BDP Trendwatch: EU may close all European ports to Russian ships; Biden takes on ocean shipping as FMC sees market setting rates; Port Houston reports busiest January in its history

EU may close all European ports to Russian ships*  

European Union countries are considering a ban on Russian ships entering the bloc’s ports, aiming to tighten sea restrictions after a halt on air traffic, European officials say, a step that would further hamper Russia’s commercial shipments. 

Britain already decided on Monday to deny entry to British ports to all ships that are Russian owned, operated, controlled, chartered, registered or flagged. 

The Marshall Islands-flagged NS Champion, which is operated by Russian shipping company Sovcomflot, turned away from the UK on Monday after the ban was declared and reported it was heading to Denmark with an oil cargo onboard and expected arrival on March 2, ship tracking data on Eikon showed. 

*at time of publication, information is subject to change.

G captain 

Biden takes on ocean shipping as FMC sees market setting rates  

President Joe Biden is taking on the concentrated market power of ocean shipping companies, although officials at the agency overseeing the industry indicated they lack both the jurisdiction and, for now, any evidence of wrongdoing. 

The White House said Biden will call on Congress at his State of the Union to address the immunity that shipping alliances have from antitrust scrutiny under current law. The Federal Maritime Commission will join with the Department of Justice in a new initiative announced Monday, to push for competition in ocean freight transportation. 

“Many shippers really want us to do something about the rapid inflation of rates and decline in reliability in the ocean freight system,” FMC Chairman Daniel Maffei said Monday at the TPM22 Conference in Long Beach, California. 

AJOT (Bloomberg) 

Port Houston reports busiest January in its history  

Port Houston has achieved its busiest January on record, as it proceeded 323,427 TEU and marked a growth of 27% over the same month of the previous year. 

"Following a busy holiday season, Port Houston expected large numbers of containers to continue into 2022 as importers pushed orders at origin prior to the Lunar New Year when factories in Asia traditionally close down for the holiday period," said Port Houston executive director, Roger Guenther. 

He also noted that the underway projects are adding yard space in the port's container terminals, opening additional gates, widening road access to the port's facilities, while the workforce pipeline is also being developed to handle the business. 

Container News 

Giant cargo jets sidelined by Russia’s invasion of Ukraine 

Russia’s invasion of Ukraine has sidelined a fleet of massive air freighters that oil companies and engineering firms rely on to carry oversize items such as helicopters, power turbines and are even used for spacecraft.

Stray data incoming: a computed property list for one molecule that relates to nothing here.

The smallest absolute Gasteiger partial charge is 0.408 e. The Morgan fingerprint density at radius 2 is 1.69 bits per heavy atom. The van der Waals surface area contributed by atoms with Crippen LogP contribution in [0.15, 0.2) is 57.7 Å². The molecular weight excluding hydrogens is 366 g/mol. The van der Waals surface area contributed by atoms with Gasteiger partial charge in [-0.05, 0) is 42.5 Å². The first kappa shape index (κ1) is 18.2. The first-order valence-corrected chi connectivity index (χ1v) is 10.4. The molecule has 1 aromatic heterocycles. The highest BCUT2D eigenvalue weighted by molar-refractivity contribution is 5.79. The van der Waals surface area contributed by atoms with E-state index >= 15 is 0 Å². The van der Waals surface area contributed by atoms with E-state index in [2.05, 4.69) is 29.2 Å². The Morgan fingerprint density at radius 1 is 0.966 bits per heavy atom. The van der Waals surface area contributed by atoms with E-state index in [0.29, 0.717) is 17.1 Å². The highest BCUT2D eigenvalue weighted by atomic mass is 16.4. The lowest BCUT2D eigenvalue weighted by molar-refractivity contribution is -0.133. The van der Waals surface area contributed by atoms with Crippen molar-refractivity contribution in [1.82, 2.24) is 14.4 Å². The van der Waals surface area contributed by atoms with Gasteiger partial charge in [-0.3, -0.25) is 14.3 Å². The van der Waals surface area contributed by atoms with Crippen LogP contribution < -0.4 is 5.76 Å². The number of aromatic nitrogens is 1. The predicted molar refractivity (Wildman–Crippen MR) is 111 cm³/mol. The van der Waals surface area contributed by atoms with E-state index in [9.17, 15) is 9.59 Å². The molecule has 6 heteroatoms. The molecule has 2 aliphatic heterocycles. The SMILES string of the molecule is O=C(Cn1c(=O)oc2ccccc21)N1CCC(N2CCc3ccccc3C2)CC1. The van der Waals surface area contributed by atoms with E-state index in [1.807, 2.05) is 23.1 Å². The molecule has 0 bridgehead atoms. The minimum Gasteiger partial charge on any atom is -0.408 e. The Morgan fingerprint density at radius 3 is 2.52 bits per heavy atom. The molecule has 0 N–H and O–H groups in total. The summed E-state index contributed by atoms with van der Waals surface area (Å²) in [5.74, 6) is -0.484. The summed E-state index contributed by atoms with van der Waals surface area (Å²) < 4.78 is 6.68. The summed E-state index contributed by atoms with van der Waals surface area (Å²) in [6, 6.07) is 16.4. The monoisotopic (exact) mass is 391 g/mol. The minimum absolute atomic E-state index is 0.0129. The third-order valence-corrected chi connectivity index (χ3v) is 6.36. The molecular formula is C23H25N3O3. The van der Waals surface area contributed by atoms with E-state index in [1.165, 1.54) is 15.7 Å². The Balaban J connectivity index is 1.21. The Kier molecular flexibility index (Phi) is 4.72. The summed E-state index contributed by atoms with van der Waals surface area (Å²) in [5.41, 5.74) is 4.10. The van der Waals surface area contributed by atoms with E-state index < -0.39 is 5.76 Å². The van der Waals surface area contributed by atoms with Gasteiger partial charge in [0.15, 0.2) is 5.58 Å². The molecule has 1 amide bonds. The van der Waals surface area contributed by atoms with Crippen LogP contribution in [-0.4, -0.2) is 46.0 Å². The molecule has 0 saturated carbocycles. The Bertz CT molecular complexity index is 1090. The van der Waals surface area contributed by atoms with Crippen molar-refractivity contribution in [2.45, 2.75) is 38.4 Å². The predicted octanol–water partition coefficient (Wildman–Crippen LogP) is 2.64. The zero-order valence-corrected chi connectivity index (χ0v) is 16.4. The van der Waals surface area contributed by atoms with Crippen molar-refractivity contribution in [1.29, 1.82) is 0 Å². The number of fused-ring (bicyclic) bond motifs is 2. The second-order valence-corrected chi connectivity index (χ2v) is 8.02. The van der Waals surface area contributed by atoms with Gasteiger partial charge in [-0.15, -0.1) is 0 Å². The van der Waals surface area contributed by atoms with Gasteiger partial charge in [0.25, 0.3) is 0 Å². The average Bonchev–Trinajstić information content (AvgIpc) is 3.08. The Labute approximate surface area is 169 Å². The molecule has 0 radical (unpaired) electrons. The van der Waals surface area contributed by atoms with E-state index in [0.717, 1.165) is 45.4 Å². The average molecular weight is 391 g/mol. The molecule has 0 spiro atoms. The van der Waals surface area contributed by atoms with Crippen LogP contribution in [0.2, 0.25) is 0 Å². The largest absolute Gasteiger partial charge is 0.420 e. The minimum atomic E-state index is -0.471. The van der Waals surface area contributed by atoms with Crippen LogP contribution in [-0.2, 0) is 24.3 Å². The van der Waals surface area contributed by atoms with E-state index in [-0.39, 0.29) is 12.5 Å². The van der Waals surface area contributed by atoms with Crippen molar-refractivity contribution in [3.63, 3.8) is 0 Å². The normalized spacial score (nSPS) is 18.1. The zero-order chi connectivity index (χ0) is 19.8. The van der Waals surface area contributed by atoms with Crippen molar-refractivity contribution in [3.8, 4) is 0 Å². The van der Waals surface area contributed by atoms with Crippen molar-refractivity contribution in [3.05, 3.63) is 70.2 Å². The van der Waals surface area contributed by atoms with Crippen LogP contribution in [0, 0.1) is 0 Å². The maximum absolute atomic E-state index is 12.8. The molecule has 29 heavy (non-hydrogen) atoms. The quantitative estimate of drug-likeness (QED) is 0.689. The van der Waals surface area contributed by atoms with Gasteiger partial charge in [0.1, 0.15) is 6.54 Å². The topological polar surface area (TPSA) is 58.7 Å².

The Antonov An-124 was once a symbol of cooperation between the two countries—designed in Ukraine and used by Russia’s Volga-Dnepr Group for missions ranging from transporting Boeing Co. aircraft parts to providing disaster aid in Puerto Rico. 

Volga-Dnepr’s fleet of 12 An-124s is now hemmed in by sanctions, while others in Ukraine are caught up in the war itself. 


UN bodies unite to reiterate crew change protocols 

Four United Nations’ organizations have called for continued global collaboration to address the crew change crisis. 

In a joint statement issued yesterday, the International Labour Organization (ILO), the International Maritime Organization (IMO), the United Nations Conference on Trade and Development (UNCTAD) and the World Health Organization (WHO) say new challenges and variants of concern like omicron threaten to worsen the plight of the world’s seafarers 

“To maintain recent positive trends, governments and industry, in collaboration with international organizations, need to scale up their common efforts to limit the effects of emerging variants on crew changes while safeguarding the health and wellbeing of seafarers and global communities,” the statement urges. 


Biden bans Russian aircraft in US skies in response to Ukraine 

President Joe Biden is closing U.S. airspace to Russian aircraft, joining most European nations and Canada in response to the invasion of Ukraine, he said in his State of the Union address. 

“Tonight I’m announcing that we will join our allies in closing off American airspace to all Russian flights, further isolating Russia and adding additional squeeze on their economy,” Biden said Tuesday night to bipartisan applause before Congress. 

“He has no idea what’s coming,” Biden said, referring to Russian President Vladimir Putin. 


Asian countries cut container trade with Russia amid Ukraine invasion 

Export-import trade between Russia and many countries in Asia has already been halted following Moscow’s last week’s invasion of Kyiv which raised severe concern mainly to exporting nations on the possibility of their significant revenue loss. 

Especially the imposition of various economic and political sanctions on Russia by the western countries further deepened their worries as uncertainty created about getting payment from Russia as the invader’s banks are set to be deterred from the banking system all over the world due to the sanctions. 

Shipping sector officials fear a possible rise in container freight rates in the coming days and weeks as the fuel oil price is rising worldwide following the war. 

Container News